Master of Science in Nursing (MSN) Student Scholarship

Date Written

Fall 2014

Document Type


Course Number

NURS 5330

Course Name

Advanced Pathophysiology

Professor’s Name

John D. Chovan, James R. Cacchillo


Pancreatic Adenocarcinoma, Patient Outcomes

Subject Categories

Medical Pathology | Neoplasms | Nursing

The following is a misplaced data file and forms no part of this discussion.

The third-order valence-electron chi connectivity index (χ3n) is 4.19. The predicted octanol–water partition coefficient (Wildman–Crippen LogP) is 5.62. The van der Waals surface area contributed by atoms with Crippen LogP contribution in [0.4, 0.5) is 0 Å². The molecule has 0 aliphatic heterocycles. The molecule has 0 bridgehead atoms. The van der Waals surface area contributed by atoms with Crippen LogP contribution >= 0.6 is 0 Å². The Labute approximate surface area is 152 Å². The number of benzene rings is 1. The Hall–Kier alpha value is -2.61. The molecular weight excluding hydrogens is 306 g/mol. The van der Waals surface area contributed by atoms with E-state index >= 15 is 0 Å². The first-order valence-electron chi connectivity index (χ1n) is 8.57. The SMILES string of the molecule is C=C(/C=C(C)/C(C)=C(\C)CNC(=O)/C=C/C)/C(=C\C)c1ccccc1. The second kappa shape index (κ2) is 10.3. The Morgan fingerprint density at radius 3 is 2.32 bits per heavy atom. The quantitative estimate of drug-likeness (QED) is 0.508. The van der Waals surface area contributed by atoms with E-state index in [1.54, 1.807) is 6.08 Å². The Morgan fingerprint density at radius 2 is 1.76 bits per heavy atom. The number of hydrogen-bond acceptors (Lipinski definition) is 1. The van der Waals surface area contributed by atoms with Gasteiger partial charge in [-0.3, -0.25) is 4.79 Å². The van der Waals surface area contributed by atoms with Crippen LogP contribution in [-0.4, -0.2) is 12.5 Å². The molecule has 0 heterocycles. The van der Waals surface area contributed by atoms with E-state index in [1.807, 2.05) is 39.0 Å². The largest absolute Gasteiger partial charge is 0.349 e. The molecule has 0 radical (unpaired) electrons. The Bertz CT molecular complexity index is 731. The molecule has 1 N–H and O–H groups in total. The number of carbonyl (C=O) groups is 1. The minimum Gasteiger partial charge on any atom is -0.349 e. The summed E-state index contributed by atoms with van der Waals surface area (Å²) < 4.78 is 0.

Intraductal papillary mucinous neoplasms (IPMN) are uncommon tumors arising from the main pancreatic duct, branching pancreatic ducts, or both. The “overall incidence of invasive carcinoma associated with resected IPMN has been reported to be 20-40%” (Mohri et al., 2011). Due to their malignant potential, these lesions, along with mucinous cystic neoplasms (MCN), are considered more worrisome, and often require surgical resection (Gallucci, Langellotto, De Ritis, & Uomo, 2012). Even after removal of a primary lesion, patients remain under surveillance to monitor for recurrence, the rate of which is approximately 6 % (Gallucci et al., 2012), and patients with main duct IPMN are at a higher risk for developing pancreatic , gastric and colon adenocarcinoma over their lifetimes (Sheth, Howell & Kent, 2014). While both main duct and side branch lesions are considered pre-malignant, management of IPMN has not been well-established (Mohri et al., 2011) and ranges from watchful waiting to surgical resection, depending upon the suspicion of malignancy, the operation required and the relative risk to the patient. A lower threshold for surgical resection is present for main duct IPMNs, as they have a higher risk of associated malignancy (Sahora & Castillo, 2014). The incidence of pancreatic adenocarcinoma arising from IPMN has been well documented (Mohri et al., 2011). This poster discusses one such case. The patient’s IPMN was initially discovered incidentally, during evaluation of an unrelated medical diagnosis. As practitioners, it is important to be able to recognize IPMN as pre-malignant lesions and to act quickly to identify patients requiring further work-up. Since the prognosis of pancreatic adenocarcinoma is dismal, the early identification and treatment of IPMN, or pre-malignant lesions is imperative to improve outcomes (Mohri et al., 2011).



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